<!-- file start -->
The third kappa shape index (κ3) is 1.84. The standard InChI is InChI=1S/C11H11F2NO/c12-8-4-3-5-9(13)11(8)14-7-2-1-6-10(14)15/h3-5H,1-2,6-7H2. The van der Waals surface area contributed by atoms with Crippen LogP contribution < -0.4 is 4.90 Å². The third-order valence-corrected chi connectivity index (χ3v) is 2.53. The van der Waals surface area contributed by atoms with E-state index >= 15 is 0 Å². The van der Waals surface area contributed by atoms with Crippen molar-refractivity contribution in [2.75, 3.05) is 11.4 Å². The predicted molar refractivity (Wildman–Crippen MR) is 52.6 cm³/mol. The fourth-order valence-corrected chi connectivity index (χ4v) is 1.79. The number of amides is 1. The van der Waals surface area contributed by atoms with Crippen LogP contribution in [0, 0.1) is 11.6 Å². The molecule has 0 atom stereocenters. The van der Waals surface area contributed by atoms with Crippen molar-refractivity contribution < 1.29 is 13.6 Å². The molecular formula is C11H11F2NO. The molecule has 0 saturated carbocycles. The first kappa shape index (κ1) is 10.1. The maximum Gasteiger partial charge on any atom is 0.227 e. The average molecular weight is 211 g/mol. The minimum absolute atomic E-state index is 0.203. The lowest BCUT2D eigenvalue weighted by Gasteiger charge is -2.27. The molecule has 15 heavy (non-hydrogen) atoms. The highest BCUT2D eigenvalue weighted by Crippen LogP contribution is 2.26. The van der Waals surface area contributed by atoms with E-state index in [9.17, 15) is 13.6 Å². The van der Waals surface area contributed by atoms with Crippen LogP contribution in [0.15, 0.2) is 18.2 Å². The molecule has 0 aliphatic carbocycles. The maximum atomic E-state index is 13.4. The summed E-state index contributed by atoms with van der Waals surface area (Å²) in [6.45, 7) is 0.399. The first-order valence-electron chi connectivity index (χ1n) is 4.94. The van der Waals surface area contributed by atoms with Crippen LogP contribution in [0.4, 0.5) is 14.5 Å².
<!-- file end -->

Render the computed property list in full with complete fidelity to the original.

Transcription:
The third kappa shape index (κ3) is 1.84. The standard InChI is InChI=1S/C11H11F2NO/c12-8-4-3-5-9(13)11(8)14-7-2-1-6-10(14)15/h3-5H,1-2,6-7H2. The van der Waals surface area contributed by atoms with Crippen LogP contribution < -0.4 is 4.90 Å². The third-order valence-corrected chi connectivity index (χ3v) is 2.53. The van der Waals surface area contributed by atoms with E-state index >= 15 is 0 Å². The van der Waals surface area contributed by atoms with Crippen molar-refractivity contribution in [2.75, 3.05) is 11.4 Å². The predicted molar refractivity (Wildman–Crippen MR) is 52.6 cm³/mol. The fourth-order valence-corrected chi connectivity index (χ4v) is 1.79. The number of amides is 1. The van der Waals surface area contributed by atoms with Crippen LogP contribution in [0, 0.1) is 11.6 Å². The molecule has 0 atom stereocenters. The van der Waals surface area contributed by atoms with Crippen molar-refractivity contribution < 1.29 is 13.6 Å². The molecular formula is C11H11F2NO. The molecule has 0 saturated carbocycles. The first kappa shape index (κ1) is 10.1. The maximum Gasteiger partial charge on any atom is 0.227 e. The average molecular weight is 211 g/mol. The minimum absolute atomic E-state index is 0.203. The lowest BCUT2D eigenvalue weighted by Gasteiger charge is -2.27. The molecule has 15 heavy (non-hydrogen) atoms. The highest BCUT2D eigenvalue weighted by Crippen LogP contribution is 2.26. The van der Waals surface area contributed by atoms with E-state index in [9.17, 15) is 13.6 Å². The van der Waals surface area contributed by atoms with Crippen LogP contribution in [0.15, 0.2) is 18.2 Å². The molecule has 0 aliphatic carbocycles. The maximum atomic E-state index is 13.4. The summed E-state index contributed by atoms with van der Waals surface area (Å²) in [6.45, 7) is 0.399. The first-order valence-electron chi connectivity index (χ1n) is 4.94. The van der Waals surface area contributed by atoms with Crippen LogP contribution in [0.4, 0.5) is 14.5 Å².